Typical colonial building in central Piet Retief
|• Total||66.00 km2 (25.48 sq mi)|
|Elevation||1,251 m (4,104 ft)|
|• Density||870/km2 (2,300/sq mi)|
|Racial makeup (2011)|
|• Black African||88.2%|
|First languages (2011)|
|Time zone||UTC+2 (SAST)|
|Postal code (street)|
The town was founded by the Voortrekkers in 1883 and named it after the Voortrekker leader, Piet Retief, who was killed by the Zulus under their King Dingane's orders, after a negotiation for land failed.
In 1886, the inhabitants of the town declared the Klein Vrystaat (Little Free State), which contained a population of only 72. This republic existed until 1891, when it was incorporated into the South African Republic.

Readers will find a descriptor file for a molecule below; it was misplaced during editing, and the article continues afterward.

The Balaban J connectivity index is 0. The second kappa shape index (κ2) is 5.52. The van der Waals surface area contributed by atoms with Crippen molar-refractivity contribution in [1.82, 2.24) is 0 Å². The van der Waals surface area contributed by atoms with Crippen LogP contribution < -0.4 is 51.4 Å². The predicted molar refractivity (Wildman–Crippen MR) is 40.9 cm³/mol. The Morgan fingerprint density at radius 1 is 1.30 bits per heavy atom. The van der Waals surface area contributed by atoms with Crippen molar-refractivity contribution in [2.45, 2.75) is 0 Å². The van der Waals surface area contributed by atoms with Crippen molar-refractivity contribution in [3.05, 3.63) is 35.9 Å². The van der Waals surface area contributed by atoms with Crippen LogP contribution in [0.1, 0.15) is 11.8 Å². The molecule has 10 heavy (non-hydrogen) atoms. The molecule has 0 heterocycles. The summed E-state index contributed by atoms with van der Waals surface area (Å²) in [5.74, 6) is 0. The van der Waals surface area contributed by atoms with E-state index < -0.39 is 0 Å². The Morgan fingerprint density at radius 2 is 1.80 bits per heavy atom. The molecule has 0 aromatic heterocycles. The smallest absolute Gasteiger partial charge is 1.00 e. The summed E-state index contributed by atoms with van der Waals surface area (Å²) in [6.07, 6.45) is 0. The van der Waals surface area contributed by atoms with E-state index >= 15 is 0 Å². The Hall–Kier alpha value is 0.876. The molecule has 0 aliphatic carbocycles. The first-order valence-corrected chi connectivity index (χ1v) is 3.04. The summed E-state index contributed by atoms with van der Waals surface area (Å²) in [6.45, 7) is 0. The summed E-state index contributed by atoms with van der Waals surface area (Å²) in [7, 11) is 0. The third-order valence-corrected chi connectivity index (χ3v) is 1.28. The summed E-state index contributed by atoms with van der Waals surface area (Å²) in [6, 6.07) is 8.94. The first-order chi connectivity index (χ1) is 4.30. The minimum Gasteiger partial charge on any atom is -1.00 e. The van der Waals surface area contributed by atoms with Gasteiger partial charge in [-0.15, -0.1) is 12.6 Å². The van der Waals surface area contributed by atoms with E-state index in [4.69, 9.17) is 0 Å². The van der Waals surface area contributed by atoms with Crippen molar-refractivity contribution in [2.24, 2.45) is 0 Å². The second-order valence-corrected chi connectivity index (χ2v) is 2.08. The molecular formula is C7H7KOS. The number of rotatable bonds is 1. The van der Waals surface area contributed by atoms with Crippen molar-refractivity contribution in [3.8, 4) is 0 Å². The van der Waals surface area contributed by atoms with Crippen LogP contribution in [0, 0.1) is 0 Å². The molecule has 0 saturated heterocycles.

On 2 February 2010, South African Arts and Culture minister Lulu Xingwana approved a state decision for Piet Retief to be renamed to eMkhondo. Like many other post-apartheid name changes in South Africa, the incident remains controversial. Most residents are uncertain what the new name means, and have argued that "Piet Retief" did not evoke widespread public offence, as did Verwoerdburg. Prominent Afrikaner groups, including the Freedom Front Plus, have promised to contest the change.
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